You should not be advised to take vigorous unplanned or unsupervised exercise (such as going to the gym or for a run) because this may make your symptoms worse.
Some people with CFS/ME have tried doing far less activity than they are capable of to allow the body spare energy to heal itself. But at the moment there is no evidence from research that this helps. There is also no research evidence that resting completely is helpful when symptoms are worse than usual (see Setbacks/relapses).
You should also not be advised to take complete rest or more daytime rest if your symptoms get slightly worse, or to follow a rigid schedule of activity and rest.
Another type of technique that many people with CFS/ME find helpful for managing their symptoms is 'pacing'. Different people use the word pacing to mean different things, but the general aim is to balance rest and activity to avoid making your fatigue and other symptoms worse. Research is being done into pacing, but as yet there is not enough evidence about whether this improves CFS/ME or whether it has any risks. Many of the ideas of pacing are used in activity management, cognitive behavioural therapy and graded exercise therapy with the support of a specialist who will help you find the right levels and types of activity for you (see Activity management).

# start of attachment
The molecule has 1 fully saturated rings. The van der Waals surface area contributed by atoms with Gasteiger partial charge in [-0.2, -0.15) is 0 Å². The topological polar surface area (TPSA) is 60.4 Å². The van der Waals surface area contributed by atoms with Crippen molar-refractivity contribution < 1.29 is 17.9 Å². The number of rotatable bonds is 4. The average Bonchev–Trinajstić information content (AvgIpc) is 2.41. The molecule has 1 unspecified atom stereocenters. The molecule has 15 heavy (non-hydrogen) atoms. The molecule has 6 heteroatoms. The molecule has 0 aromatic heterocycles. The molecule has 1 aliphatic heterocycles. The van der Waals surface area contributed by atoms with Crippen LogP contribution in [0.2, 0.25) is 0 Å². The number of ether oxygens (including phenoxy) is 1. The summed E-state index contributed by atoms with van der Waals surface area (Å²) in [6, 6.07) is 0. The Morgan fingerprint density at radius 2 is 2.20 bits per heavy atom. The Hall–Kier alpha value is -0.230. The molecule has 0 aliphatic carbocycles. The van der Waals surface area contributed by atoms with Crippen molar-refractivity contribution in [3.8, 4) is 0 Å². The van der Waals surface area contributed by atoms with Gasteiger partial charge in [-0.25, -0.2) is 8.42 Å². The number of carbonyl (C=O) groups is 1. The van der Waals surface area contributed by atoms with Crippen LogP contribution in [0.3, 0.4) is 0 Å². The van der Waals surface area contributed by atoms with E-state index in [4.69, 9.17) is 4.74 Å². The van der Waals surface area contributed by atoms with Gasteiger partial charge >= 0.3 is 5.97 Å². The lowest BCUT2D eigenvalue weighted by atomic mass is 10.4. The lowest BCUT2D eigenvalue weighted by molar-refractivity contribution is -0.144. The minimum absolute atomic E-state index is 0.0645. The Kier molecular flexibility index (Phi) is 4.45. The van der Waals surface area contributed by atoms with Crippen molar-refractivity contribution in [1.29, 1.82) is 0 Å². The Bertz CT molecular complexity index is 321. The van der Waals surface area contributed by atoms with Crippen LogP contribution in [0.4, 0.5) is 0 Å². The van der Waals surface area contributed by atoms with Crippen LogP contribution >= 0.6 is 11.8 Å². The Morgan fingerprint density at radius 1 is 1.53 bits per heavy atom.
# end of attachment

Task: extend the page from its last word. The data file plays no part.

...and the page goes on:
There is not enough evidence about whether complementary medicine is helpful for CFS/ME for healthcare professionals to recommend it. If you do want to try, you should use a registered therapist who has experience of working with people with CFS/ME.
Questions about management and support for CFS/ME
Can you suggest ways to help me sleep better at night?
Can you give me more information about relaxation techniques?
Can you give me any advice about benefits?
How will I know when it is the right time for me to go back to work or education?
What can be done to help me with work, or going back to school or college?
What support will I receive?
What happens if I have a relapse or my symptoms get worse?